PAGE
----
In the Arena

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Looks like the charade of including Chuck Grassley and Mike Enzi in the health care negotiations is over. It is not impossible that other Republicans who are not Senators from Maine can be located to support health care reform. But it’s also entirely possible that the Republicans will continue their kamikaze ways and oppose a reform that is likely to prove very popular with the American public when it’s enacted (which is why, in truth, the GOP nihilists oppose it).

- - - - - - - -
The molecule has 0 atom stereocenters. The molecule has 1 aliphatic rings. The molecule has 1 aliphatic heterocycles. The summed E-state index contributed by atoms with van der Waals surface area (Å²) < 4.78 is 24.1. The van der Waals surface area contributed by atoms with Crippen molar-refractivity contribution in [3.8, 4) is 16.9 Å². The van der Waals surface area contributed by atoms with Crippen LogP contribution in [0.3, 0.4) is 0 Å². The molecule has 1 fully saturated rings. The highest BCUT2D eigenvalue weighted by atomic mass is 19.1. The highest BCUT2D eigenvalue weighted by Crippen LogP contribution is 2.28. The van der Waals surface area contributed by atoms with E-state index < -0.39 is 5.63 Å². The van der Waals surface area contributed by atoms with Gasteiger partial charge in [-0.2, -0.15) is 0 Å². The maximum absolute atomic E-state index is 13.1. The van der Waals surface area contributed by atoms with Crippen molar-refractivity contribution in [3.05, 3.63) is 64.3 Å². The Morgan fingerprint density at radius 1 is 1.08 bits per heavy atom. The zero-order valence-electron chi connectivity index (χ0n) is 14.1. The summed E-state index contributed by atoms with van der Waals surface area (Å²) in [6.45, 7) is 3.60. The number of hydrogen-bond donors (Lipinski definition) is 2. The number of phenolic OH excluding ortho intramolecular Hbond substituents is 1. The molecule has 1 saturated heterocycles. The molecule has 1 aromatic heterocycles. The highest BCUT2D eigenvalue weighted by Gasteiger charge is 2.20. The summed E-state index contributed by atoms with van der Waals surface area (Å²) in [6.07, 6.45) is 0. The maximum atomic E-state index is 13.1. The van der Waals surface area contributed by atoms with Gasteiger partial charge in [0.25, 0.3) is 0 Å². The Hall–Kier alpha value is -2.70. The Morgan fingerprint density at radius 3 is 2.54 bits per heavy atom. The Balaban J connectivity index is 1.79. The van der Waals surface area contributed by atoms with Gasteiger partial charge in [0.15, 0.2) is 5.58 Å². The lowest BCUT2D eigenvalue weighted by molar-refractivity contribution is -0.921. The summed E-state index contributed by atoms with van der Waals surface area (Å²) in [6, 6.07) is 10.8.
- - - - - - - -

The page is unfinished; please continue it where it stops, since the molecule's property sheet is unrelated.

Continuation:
There are still some real problems the legislation is facing, especially if the rougher edges of the House bill–insufficient attention to cost controls, the public option–aren’t sanded down. More than a few Democratic Senators and Representatives are going to have to summon a bit of courage to vote for any form of health reform, especially those from moderate to conservative states (like Arkansas where 55% prefer Rush Limbaugh’s vision of America to Barack Obama’s, according to a recent poll). But it should be possible to find a more plausible funding source now, like the President’s wise proposal that tax deductions for the wealthy be limited to the same rate as paid by the middle class. My guess is that the final bill will enable the Democratic caucus to be fairly united on this, and that a few Republicans will join in–and that we will have health care reform this year. It is liberating, however, to finally shed the dead weight of Grassley’s know-nothingism and cowardice.

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